DIY Home Improvement Forum banner

1 - 11 of 11 Posts

·
Registered
Joined
·
4 Posts
Discussion Starter #1
Hello! I'm not sure if this is the right place for this question, but my husband had some of his friends spray paint a mural in our baby's room (due 9/4.) It's super cool and we love it, but I didn't even think about the chemicals/safety until it was complete. I'm looking for advice on how to make it as safe as possible. It was finished three days ago, but it's still pretty stinky. We've had the window open, and I have an air purifier in there that filters out VOCs. I read somewhere that heating the room can make the paint off-gas more quickly, so I'm trying that with a space heater--doing several hours of heating the closed up room and then opening it all back up and using fans to ventilate. A friend recommended some kind of sealant, but I've heard mixed things about how effective this would be in creating a more chemical free space. We aren't living in the house yet, but the idea that these fumes might never go away is stressing me out. The artists did such an amazing job though, and I can't imagine taking it down or covering it up. I'd appreciate any advice. Thank you!
 

·
Premium Member
Joined
·
6,898 Posts
My only thoughts on this are to continue to let it off gas as you are doing right now. Keep windows open and the air purifier going and get a fan running in there to push the air towards the window. Once you've done that for a week or so (or when the fumes seem to be gone), I would seal it with a water-based polyurethane. Of course, it, too has its share of fumes, but it will seal up the spray paint which is the bigger concern at the moment. Other than that, I'm not sure what else you could be doing........
 

·
retired painter
Joined
·
10,044 Posts
I agree, it's going to take fresh air ventilation to speed up removal of any odor/fumes. A water based poly will also protect the mural some and make it easier to clean.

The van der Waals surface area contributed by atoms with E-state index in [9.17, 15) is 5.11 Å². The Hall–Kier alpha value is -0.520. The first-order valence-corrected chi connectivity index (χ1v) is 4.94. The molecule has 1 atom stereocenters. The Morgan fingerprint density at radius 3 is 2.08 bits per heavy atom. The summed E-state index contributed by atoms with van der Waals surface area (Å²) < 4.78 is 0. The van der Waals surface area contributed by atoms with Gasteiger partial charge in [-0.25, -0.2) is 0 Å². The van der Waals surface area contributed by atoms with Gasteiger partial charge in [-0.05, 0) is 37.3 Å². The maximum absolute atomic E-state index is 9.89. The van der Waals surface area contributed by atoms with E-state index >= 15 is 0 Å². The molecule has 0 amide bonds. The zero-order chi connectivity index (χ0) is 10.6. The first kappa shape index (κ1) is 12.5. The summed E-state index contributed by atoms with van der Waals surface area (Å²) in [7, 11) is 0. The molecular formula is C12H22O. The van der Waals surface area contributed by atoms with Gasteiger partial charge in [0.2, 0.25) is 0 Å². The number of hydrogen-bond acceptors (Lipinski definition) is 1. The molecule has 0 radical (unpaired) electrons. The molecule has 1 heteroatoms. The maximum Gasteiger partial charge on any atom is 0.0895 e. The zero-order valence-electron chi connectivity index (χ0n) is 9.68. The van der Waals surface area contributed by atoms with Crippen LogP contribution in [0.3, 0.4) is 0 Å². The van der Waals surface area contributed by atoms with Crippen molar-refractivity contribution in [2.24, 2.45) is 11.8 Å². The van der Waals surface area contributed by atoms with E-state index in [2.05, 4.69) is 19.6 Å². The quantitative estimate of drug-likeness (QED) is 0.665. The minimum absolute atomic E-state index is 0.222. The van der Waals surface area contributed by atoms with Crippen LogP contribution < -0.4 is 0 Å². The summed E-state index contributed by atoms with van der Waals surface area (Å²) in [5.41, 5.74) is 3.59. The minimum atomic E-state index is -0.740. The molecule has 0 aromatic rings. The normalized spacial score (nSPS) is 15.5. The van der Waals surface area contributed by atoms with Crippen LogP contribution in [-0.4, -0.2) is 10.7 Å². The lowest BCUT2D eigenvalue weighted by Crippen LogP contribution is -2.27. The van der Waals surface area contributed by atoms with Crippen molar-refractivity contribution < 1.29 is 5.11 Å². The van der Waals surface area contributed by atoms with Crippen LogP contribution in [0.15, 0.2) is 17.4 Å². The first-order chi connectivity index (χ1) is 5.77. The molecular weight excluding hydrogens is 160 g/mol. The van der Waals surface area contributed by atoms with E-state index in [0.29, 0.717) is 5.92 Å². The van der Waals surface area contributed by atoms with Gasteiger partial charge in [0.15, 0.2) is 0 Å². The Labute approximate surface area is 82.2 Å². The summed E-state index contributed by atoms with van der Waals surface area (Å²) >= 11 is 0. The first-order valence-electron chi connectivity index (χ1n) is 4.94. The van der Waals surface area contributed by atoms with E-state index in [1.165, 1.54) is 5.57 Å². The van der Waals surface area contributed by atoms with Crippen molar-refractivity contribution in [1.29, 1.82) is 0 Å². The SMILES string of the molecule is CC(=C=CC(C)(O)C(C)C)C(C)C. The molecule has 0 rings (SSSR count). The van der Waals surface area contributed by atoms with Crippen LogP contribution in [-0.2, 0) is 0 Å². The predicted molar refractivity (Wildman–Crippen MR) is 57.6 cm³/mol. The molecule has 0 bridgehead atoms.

·
Registered
Joined
·
804 Posts
Hello! I'm not sure if this is the right place for this question, but my husband had some of his friends spray paint a mural in our baby's room (due 9/4.) It's super cool and we love it, but I didn't even think about the chemicals/safety until it was complete. I'm looking for advice on how to make it as safe as possible. It was finished three days ago, but it's still pretty stinky. We've had the window open, and I have an air purifier in there that filters out VOCs. I read somewhere that heating the room can make the paint off-gas more quickly, so I'm trying that with a space heater--doing several hours of heating the closed up room and then opening it all back up and using fans to ventilate. A friend recommended some kind of sealant, but I've heard mixed things about how effective this would be in creating a more chemical free space. We aren't living in the house yet, but the idea that these fumes might never go away is stressing me out. The artists did such an amazing job though, and I can't imagine taking it down or covering it up. I'd appreciate any advice. Thank you!


Window fan set to exhaust.

Or box fan (a lot lot cheaper than a window fan) sitting on window stool to blow indoor air outside.